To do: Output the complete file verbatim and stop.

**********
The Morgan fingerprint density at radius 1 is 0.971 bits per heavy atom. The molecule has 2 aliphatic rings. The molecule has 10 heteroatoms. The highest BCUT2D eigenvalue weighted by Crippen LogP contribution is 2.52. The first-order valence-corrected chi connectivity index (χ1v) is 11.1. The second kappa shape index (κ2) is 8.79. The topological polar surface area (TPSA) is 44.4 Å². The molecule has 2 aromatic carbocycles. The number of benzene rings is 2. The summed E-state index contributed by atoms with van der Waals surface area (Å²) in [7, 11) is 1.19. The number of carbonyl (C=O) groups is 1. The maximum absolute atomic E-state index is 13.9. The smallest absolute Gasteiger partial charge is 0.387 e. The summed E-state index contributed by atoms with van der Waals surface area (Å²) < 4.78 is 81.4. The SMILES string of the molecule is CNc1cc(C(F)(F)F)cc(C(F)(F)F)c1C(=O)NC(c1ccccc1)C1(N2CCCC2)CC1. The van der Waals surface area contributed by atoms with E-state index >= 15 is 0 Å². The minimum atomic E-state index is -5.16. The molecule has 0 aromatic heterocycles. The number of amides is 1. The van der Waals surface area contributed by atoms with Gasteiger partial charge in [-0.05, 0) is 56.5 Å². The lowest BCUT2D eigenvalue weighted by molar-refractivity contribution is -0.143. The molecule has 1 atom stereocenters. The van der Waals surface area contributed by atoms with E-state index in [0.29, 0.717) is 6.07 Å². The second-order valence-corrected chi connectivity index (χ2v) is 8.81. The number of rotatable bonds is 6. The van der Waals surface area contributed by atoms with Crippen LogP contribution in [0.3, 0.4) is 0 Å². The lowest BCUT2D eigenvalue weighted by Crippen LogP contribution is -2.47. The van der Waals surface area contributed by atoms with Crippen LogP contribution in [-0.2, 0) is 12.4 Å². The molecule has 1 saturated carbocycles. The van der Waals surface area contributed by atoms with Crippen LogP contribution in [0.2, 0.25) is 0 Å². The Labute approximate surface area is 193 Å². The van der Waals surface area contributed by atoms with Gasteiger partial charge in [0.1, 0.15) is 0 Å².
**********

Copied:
The Morgan fingerprint density at radius 1 is 0.971 bits per heavy atom. The molecule has 2 aliphatic rings. The molecule has 10 heteroatoms. The highest BCUT2D eigenvalue weighted by Crippen LogP contribution is 2.52. The first-order valence-corrected chi connectivity index (χ1v) is 11.1. The second kappa shape index (κ2) is 8.79. The topological polar surface area (TPSA) is 44.4 Å². The molecule has 2 aromatic carbocycles. The number of benzene rings is 2. The summed E-state index contributed by atoms with van der Waals surface area (Å²) in [7, 11) is 1.19. The number of carbonyl (C=O) groups is 1. The maximum absolute atomic E-state index is 13.9. The smallest absolute Gasteiger partial charge is 0.387 e. The summed E-state index contributed by atoms with van der Waals surface area (Å²) < 4.78 is 81.4. The SMILES string of the molecule is CNc1cc(C(F)(F)F)cc(C(F)(F)F)c1C(=O)NC(c1ccccc1)C1(N2CCCC2)CC1. The van der Waals surface area contributed by atoms with E-state index >= 15 is 0 Å². The minimum atomic E-state index is -5.16. The molecule has 0 aromatic heterocycles. The number of amides is 1. The van der Waals surface area contributed by atoms with Gasteiger partial charge in [-0.05, 0) is 56.5 Å². The lowest BCUT2D eigenvalue weighted by molar-refractivity contribution is -0.143. The molecule has 1 atom stereocenters. The van der Waals surface area contributed by atoms with E-state index in [0.29, 0.717) is 6.07 Å². The second-order valence-corrected chi connectivity index (χ2v) is 8.81. The number of rotatable bonds is 6. The van der Waals surface area contributed by atoms with Crippen LogP contribution in [0.3, 0.4) is 0 Å². The lowest BCUT2D eigenvalue weighted by Crippen LogP contribution is -2.47. The van der Waals surface area contributed by atoms with Crippen LogP contribution in [-0.2, 0) is 12.4 Å². The molecule has 1 saturated carbocycles. The van der Waals surface area contributed by atoms with Crippen LogP contribution in [0.2, 0.25) is 0 Å². The Labute approximate surface area is 193 Å². The van der Waals surface area contributed by atoms with Gasteiger partial charge in [0.1, 0.15) is 0 Å².